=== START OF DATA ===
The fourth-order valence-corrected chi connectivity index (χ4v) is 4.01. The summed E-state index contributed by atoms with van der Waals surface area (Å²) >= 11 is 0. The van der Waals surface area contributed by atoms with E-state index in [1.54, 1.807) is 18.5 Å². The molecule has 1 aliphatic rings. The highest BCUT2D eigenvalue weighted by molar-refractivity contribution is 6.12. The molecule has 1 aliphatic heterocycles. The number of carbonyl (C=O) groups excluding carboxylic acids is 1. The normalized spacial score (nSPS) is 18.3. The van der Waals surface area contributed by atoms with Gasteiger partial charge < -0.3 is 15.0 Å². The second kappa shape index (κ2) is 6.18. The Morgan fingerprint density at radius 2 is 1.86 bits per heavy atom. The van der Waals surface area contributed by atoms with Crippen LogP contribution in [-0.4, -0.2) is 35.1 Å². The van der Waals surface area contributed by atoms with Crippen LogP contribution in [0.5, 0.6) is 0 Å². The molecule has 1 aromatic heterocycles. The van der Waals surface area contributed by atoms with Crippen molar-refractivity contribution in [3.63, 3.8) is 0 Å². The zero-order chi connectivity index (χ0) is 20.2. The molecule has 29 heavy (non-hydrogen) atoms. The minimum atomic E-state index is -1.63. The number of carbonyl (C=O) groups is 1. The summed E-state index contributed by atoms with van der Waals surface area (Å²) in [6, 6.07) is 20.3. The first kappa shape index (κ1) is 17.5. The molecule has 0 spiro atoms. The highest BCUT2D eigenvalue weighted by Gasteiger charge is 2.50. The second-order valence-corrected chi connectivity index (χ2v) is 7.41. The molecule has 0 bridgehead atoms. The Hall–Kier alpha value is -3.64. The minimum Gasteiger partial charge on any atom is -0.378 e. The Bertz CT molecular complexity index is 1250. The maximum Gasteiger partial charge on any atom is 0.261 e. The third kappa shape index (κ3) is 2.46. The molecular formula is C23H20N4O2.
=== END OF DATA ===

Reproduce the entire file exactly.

The fourth-order valence-corrected chi connectivity index (χ4v) is 4.01. The summed E-state index contributed by atoms with van der Waals surface area (Å²) >= 11 is 0. The van der Waals surface area contributed by atoms with E-state index in [1.54, 1.807) is 18.5 Å². The molecule has 1 aliphatic rings. The highest BCUT2D eigenvalue weighted by molar-refractivity contribution is 6.12. The molecule has 1 aliphatic heterocycles. The number of carbonyl (C=O) groups excluding carboxylic acids is 1. The normalized spacial score (nSPS) is 18.3. The van der Waals surface area contributed by atoms with Gasteiger partial charge < -0.3 is 15.0 Å². The second kappa shape index (κ2) is 6.18. The Morgan fingerprint density at radius 2 is 1.86 bits per heavy atom. The van der Waals surface area contributed by atoms with Crippen LogP contribution in [-0.4, -0.2) is 35.1 Å². The van der Waals surface area contributed by atoms with Crippen LogP contribution in [0.5, 0.6) is 0 Å². The molecule has 1 aromatic heterocycles. The van der Waals surface area contributed by atoms with Crippen molar-refractivity contribution in [3.63, 3.8) is 0 Å². The zero-order chi connectivity index (χ0) is 20.2. The molecule has 29 heavy (non-hydrogen) atoms. The minimum atomic E-state index is -1.63. The number of carbonyl (C=O) groups is 1. The summed E-state index contributed by atoms with van der Waals surface area (Å²) in [6, 6.07) is 20.3. The first kappa shape index (κ1) is 17.5. The molecule has 0 spiro atoms. The highest BCUT2D eigenvalue weighted by Gasteiger charge is 2.50. The second-order valence-corrected chi connectivity index (χ2v) is 7.41. The molecule has 0 bridgehead atoms. The Hall–Kier alpha value is -3.64. The minimum Gasteiger partial charge on any atom is -0.378 e. The Bertz CT molecular complexity index is 1250. The maximum Gasteiger partial charge on any atom is 0.261 e. The third kappa shape index (κ3) is 2.46. The molecular formula is C23H20N4O2.